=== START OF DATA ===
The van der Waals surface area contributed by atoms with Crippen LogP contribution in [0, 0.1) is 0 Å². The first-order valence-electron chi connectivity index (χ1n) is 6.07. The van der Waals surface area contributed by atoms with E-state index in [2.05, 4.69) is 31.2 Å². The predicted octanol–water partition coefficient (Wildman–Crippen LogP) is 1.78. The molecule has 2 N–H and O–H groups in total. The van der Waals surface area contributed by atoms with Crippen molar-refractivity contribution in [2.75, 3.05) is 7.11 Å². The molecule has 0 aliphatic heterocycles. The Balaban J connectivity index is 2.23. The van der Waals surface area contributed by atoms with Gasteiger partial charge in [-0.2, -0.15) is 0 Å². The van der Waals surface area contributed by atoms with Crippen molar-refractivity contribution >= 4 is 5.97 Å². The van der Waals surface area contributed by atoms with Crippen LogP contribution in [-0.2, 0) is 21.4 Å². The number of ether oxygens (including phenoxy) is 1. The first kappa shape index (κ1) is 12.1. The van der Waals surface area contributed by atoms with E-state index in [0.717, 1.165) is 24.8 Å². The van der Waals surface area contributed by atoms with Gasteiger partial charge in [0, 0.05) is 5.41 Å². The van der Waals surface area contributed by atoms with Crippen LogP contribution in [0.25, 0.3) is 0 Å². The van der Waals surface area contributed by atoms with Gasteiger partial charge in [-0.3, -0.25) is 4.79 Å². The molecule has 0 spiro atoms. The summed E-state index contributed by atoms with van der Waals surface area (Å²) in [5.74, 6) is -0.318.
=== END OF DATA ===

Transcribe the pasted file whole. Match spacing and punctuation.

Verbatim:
The van der Waals surface area contributed by atoms with Crippen LogP contribution in [0, 0.1) is 0 Å². The first-order valence-electron chi connectivity index (χ1n) is 6.07. The van der Waals surface area contributed by atoms with E-state index in [2.05, 4.69) is 31.2 Å². The predicted octanol–water partition coefficient (Wildman–Crippen LogP) is 1.78. The molecule has 2 N–H and O–H groups in total. The van der Waals surface area contributed by atoms with Crippen molar-refractivity contribution in [2.75, 3.05) is 7.11 Å². The molecule has 0 aliphatic heterocycles. The Balaban J connectivity index is 2.23. The van der Waals surface area contributed by atoms with Gasteiger partial charge in [-0.2, -0.15) is 0 Å². The van der Waals surface area contributed by atoms with Crippen molar-refractivity contribution >= 4 is 5.97 Å². The van der Waals surface area contributed by atoms with Crippen LogP contribution in [-0.2, 0) is 21.4 Å². The number of ether oxygens (including phenoxy) is 1. The first kappa shape index (κ1) is 12.1. The van der Waals surface area contributed by atoms with E-state index in [0.717, 1.165) is 24.8 Å². The van der Waals surface area contributed by atoms with Gasteiger partial charge in [0, 0.05) is 5.41 Å². The van der Waals surface area contributed by atoms with Crippen LogP contribution in [0.25, 0.3) is 0 Å². The van der Waals surface area contributed by atoms with Gasteiger partial charge in [-0.3, -0.25) is 4.79 Å². The molecule has 0 spiro atoms. The summed E-state index contributed by atoms with van der Waals surface area (Å²) in [5.74, 6) is -0.318.